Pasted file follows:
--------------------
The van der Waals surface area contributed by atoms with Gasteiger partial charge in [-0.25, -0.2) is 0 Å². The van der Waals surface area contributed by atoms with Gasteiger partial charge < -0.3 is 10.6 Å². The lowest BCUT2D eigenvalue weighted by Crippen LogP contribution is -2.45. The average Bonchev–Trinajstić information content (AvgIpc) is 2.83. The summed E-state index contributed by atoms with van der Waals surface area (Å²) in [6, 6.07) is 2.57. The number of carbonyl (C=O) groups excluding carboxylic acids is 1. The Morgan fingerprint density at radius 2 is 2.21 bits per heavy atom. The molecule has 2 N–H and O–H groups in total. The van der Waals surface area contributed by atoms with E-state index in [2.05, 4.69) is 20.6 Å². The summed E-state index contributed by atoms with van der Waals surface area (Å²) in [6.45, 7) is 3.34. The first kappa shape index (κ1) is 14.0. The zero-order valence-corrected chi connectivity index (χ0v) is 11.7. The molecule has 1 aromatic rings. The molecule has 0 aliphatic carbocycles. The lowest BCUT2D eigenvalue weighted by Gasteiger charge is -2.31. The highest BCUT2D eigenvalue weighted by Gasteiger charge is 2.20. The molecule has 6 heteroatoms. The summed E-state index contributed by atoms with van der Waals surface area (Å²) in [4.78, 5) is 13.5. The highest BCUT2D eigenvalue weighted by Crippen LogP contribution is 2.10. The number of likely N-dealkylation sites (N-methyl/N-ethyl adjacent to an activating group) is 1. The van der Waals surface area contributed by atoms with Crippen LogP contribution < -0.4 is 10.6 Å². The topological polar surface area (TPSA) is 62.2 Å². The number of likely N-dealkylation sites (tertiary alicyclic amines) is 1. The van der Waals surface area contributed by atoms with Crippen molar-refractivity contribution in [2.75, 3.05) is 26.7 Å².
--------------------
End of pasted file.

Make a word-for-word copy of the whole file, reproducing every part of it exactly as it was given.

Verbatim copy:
The van der Waals surface area contributed by atoms with Gasteiger partial charge in [-0.25, -0.2) is 0 Å². The van der Waals surface area contributed by atoms with Gasteiger partial charge < -0.3 is 10.6 Å². The lowest BCUT2D eigenvalue weighted by Crippen LogP contribution is -2.45. The average Bonchev–Trinajstić information content (AvgIpc) is 2.83. The summed E-state index contributed by atoms with van der Waals surface area (Å²) in [6, 6.07) is 2.57. The number of carbonyl (C=O) groups excluding carboxylic acids is 1. The Morgan fingerprint density at radius 2 is 2.21 bits per heavy atom. The molecule has 2 N–H and O–H groups in total. The van der Waals surface area contributed by atoms with E-state index in [2.05, 4.69) is 20.6 Å². The summed E-state index contributed by atoms with van der Waals surface area (Å²) in [6.45, 7) is 3.34. The first kappa shape index (κ1) is 14.0. The zero-order valence-corrected chi connectivity index (χ0v) is 11.7. The molecule has 1 aromatic rings. The molecule has 0 aliphatic carbocycles. The lowest BCUT2D eigenvalue weighted by Gasteiger charge is -2.31. The highest BCUT2D eigenvalue weighted by Gasteiger charge is 2.20. The molecule has 6 heteroatoms. The summed E-state index contributed by atoms with van der Waals surface area (Å²) in [4.78, 5) is 13.5. The highest BCUT2D eigenvalue weighted by Crippen LogP contribution is 2.10. The number of likely N-dealkylation sites (N-methyl/N-ethyl adjacent to an activating group) is 1. The van der Waals surface area contributed by atoms with Crippen LogP contribution < -0.4 is 10.6 Å². The topological polar surface area (TPSA) is 62.2 Å². The number of likely N-dealkylation sites (tertiary alicyclic amines) is 1. The van der Waals surface area contributed by atoms with Crippen molar-refractivity contribution in [2.75, 3.05) is 26.7 Å².